Erotic Storytelling Hour holds Trans Awareness Week edition

Sumiko Saulson and Tristissima as part of the Leather and LGBTQ Cultural District in the Leather Contingent at the San Francisco Pride Parade on June 26, 2022. Photo by Norm Lynde. 

They say variety is the spice of life. At a fairly new erotic function, tied to the Bay Area's kink community, the creative juices seem to flow. 

Erotic Storytelling Hour is an event put on by San Francisco's Leather & LGBTQ Cultural District (LCD). Held virtually, it started during the height of the pandemic with storytelling twice a week, but was scaled back to once a month as COVID receded and people became reacquainted with in-person events. The most recent event was the Trans Awareness Week edition. 

Select writers from the trans, trans-identified and nonbinary community were offered a space to tell "provocative, graphic, sexy, titillating, and funny stories" over Zoom. 

There was a "monster porn" story involving Baphomet, the dark deity. A sci-fi story dealing with a trans man symbiont implanted in a secretary's brain. The story addresses the difference in sensation between silicon and human flesh. But there's also healthy image and "psychological porn." For instance, how a nonbinary trans woman came up with the name of her genitals. 

Sumiko Saulson, served as one of the hosts and is also on the LCD's board of directors. Saulson's pronouns are ze/hir/hirs, from the gender-neutral pronoun set – a concept that is much older than many may realize. There are instances of nonbinary and gender-neutral language use dating back to the 1800s.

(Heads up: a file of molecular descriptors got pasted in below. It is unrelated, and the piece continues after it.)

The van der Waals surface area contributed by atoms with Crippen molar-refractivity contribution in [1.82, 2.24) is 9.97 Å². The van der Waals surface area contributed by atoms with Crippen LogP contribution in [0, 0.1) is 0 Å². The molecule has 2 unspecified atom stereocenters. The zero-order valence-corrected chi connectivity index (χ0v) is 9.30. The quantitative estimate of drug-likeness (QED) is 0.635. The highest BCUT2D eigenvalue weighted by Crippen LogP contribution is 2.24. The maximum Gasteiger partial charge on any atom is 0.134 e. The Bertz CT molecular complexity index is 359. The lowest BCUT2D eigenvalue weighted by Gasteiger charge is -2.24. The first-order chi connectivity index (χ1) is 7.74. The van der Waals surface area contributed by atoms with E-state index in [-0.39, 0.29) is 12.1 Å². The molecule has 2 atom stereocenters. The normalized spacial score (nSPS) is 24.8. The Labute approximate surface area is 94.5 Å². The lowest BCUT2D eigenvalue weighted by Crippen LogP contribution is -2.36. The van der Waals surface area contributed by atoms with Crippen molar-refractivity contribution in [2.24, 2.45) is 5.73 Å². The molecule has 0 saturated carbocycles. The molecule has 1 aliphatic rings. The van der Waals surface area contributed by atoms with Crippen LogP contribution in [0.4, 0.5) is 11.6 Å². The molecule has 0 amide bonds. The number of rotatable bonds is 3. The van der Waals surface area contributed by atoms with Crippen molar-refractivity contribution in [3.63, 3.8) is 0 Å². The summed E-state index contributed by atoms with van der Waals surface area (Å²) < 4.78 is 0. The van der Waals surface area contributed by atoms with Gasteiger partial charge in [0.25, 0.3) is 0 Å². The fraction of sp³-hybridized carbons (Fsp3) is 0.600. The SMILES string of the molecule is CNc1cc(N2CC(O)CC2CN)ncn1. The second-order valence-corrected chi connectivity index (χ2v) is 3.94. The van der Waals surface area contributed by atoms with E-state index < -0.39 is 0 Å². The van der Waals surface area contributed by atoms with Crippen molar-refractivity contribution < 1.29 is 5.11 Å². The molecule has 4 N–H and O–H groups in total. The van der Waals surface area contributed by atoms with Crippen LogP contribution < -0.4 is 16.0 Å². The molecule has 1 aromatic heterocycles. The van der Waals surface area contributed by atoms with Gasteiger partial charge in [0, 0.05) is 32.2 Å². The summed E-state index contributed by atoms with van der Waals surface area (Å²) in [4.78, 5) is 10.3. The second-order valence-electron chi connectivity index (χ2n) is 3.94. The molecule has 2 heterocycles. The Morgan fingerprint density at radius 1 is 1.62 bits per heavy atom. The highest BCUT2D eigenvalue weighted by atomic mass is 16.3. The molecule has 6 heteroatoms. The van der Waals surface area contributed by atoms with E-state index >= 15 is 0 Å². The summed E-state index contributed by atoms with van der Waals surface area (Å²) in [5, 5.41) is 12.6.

Erotic Storytelling Hour is about "telling our stories, being present and being visible," ze said. Saulson is an award-winning author of Afrosurrealist and multicultural sci-fi and horror, so the topics are well within hir wheelhouse. But telling such stories can also lead to a backlash from people who are uncomfortable with the trans community.

The event came the same week as the Midterm election, where the threat of a conservative ‘red wave’ didn't exactly materialize. Many have observed the Republican Party has an increasingly extreme wing of politicians criticized for hateful and divisive rhetoric. The ‘red wave’ that was expected in 2022 was largely rejected in this election. 

Sumiko Saulson and Tristissima in Denver, Colorado. Photo by Tinkanie StepherBell. 

Threats of violence against marginalized groups have surfaced in many places, including the Bay Area.

This past summer, Proud Boys stormed an LGBTQ event called Drag Queen Story Hour in San Lorenzo. Sheriff's deputies said they hurled homophobic and transphobic insults with a threatening, violent demeanor. Proud Boys are a far-right hate group with anti-LGBTQ affiliations. 

Organizers said Erotic Storytelling Hour has on occasion experienced "Zoom bombers," but the event is on Zoom specifically for the initial COVID concerns. Saulson said the bombers tend to be teenagers, who have drawn explicit images on the screen, repeatedly said the "N-word" and have said homophobic things against gay men at past events. 

"This situation is getting volatile. It's dangerous to be out as trans people in the very toxic environment that we are dealing with," said Saulson. Ze said for this storytelling hour there were some cancelations; one of which was due to one of the readers, who is a school teacher, becoming subject to a TikTok video that went viral. "She was emotionally upset when she found out she was the subject," Saulson said. Part of the video included text that said, "Portland teacher's mad zesty." Saulson explained the slang was used in a derogatory way, like a dog-whistle reference aimed at members of the LGBTQ community.